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I have a snippet of code in my application (which references System.Windows.Forms) which attempts to resolve type information for a Form class like so:

Type tForm = Type.GetType("System.Windows.Forms.Form");
dynamic instance = Activator.CreateInstance(tForm);

but Activator.CreateInstance fails because tForm is null.

How do I solve this?

EDIT: Types MUST be resolvable at runtime!

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Does the project for the current assembly have a reference to System.Windows.Forms? (If you're in a multi-project solution that is) –  PhonicUK Oct 24 '12 at 11:22
2  
Why not just typeof(System.Windows.Forms.Form)? –  Jodrell Oct 24 '12 at 11:22
    
@PhonicUK, yes it does. –  series0ne Oct 24 '12 at 11:22
1  
does AppDomain.CurrentDomain.GetAssemblies() show that System.Windows.Forms is loaded? –  PhonicUK Oct 24 '12 at 11:23
    
@Jodrell because the type information is being resolved at runtime –  series0ne Oct 24 '12 at 11:23

3 Answers 3

up vote 4 down vote accepted

You need to use assembly-qualified name of the type

Type tForm = Type.GetType("System.Windows.Forms.Form, System.Windows.Forms, Version=4.0.0.0, Culture=neutral, PublicKeyToken=b77a5c561934e089");
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Pranay Rana, I rolled back your edit, because of poor syntax highlighting –  Sergey Berezovskiy Oct 24 '12 at 11:32

Type.GetType(string) checks a few different things: if the string passed includes assembly information, then it will look there. Otherwise, the calling assembly and a few other system assemblies are checked (probably System and mscorlib). It does not check every assembly.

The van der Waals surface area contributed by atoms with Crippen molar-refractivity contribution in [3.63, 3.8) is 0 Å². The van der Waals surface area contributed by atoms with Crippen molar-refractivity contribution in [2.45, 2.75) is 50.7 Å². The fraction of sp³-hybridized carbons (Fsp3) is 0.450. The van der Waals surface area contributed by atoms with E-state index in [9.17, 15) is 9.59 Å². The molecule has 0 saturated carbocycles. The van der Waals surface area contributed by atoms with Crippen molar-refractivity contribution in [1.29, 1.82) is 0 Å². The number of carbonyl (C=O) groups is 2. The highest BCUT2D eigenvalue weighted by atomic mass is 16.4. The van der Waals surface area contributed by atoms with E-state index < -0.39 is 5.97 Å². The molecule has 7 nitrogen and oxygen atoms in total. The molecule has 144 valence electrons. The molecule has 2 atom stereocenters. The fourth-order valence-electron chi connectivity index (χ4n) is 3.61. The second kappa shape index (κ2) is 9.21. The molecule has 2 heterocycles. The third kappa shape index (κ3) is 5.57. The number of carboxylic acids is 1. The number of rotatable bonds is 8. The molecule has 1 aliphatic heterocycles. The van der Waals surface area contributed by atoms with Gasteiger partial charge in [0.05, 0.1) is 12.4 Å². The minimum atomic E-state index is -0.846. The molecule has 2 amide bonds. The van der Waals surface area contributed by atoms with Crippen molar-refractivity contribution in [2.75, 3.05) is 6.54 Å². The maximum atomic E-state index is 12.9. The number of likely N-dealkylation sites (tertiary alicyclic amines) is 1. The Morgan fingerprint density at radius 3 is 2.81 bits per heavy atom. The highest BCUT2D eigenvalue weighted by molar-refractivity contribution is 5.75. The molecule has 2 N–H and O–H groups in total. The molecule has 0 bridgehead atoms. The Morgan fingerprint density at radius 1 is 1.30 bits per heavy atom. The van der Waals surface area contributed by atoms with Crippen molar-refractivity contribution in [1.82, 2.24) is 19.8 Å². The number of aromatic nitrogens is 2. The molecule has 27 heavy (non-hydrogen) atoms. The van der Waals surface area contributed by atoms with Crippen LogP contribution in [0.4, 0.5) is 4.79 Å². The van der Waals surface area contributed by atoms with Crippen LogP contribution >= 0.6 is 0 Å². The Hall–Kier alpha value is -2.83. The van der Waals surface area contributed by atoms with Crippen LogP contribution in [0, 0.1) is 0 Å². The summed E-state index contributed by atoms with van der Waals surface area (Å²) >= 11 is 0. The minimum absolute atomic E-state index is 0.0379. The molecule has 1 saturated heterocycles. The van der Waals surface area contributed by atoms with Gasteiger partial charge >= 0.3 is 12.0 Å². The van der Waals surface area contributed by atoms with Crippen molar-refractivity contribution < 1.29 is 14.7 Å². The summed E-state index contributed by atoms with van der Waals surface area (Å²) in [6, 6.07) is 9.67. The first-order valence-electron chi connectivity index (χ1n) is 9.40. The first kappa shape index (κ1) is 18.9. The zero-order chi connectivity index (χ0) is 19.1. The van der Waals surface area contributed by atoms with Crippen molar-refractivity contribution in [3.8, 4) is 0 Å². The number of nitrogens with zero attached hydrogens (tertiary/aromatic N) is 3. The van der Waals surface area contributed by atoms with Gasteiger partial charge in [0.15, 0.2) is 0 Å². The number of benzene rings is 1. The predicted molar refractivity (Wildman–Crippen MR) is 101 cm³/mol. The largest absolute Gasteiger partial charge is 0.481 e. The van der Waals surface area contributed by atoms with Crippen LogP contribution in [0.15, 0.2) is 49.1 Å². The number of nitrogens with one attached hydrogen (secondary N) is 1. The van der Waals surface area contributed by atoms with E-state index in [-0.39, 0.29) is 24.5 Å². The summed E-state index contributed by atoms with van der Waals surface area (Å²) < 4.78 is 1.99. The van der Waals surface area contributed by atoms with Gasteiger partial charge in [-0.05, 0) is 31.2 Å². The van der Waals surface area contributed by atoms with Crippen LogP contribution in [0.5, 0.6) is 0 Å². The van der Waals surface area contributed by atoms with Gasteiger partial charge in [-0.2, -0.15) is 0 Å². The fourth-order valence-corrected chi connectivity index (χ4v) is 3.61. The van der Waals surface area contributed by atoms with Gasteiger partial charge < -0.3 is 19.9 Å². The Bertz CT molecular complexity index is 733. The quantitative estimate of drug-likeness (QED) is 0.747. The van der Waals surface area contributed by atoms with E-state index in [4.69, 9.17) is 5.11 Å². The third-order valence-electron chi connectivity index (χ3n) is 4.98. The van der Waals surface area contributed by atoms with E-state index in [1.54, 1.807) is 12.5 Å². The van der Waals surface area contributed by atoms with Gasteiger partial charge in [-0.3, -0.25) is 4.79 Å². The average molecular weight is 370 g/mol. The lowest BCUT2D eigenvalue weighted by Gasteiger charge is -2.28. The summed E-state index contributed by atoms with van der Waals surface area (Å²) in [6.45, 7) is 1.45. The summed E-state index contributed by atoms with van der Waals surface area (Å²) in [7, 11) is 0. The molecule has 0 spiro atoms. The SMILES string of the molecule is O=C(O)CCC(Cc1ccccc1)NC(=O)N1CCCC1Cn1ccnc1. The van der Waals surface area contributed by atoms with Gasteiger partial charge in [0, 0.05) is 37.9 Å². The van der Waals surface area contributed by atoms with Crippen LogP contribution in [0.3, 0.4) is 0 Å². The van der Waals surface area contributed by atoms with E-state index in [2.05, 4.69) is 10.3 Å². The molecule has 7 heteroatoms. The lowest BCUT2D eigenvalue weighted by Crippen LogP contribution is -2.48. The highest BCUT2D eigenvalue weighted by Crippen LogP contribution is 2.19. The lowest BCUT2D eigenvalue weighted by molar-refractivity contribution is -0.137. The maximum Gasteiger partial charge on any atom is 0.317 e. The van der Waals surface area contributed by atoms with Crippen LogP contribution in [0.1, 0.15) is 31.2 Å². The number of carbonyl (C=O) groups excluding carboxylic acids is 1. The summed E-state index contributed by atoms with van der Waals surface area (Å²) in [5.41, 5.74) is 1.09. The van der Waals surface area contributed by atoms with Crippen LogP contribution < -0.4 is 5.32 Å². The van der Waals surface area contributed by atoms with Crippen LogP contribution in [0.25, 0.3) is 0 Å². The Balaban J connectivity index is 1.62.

So, you have a few options:

  • include the assembly information in the string, i.e. "Namespace.TypeName, AssemblyName"
  • use assembly.GetType(string), where assembly is the correct assembly
  • manually loop over all the assemblies loaded in the current AppDomain, checking each in turn
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Check this Jon Skeet answer on this : http://stackoverflow.com/a/3758295/314488

using System;
using System.Windows.Forms;

class Test
{
    static void Main()
    {
        string name = typeof(Form).AssemblyQualifiedName;
        Console.WriteLine(name);

        Type type = Type.GetType(name);
        Console.WriteLine(type);
    }
}
Output:

System.Windows.Forms.Form, System.Windows.Forms, Version=4.0.0.0, Culture=neutral,
PublicKeyToken=b77a5c561934e089
System.Windows.Forms.Form

Note that if you're using a strongly named assembly (like Form in this case) you must include all the assembly information - versioning, public key token etc.

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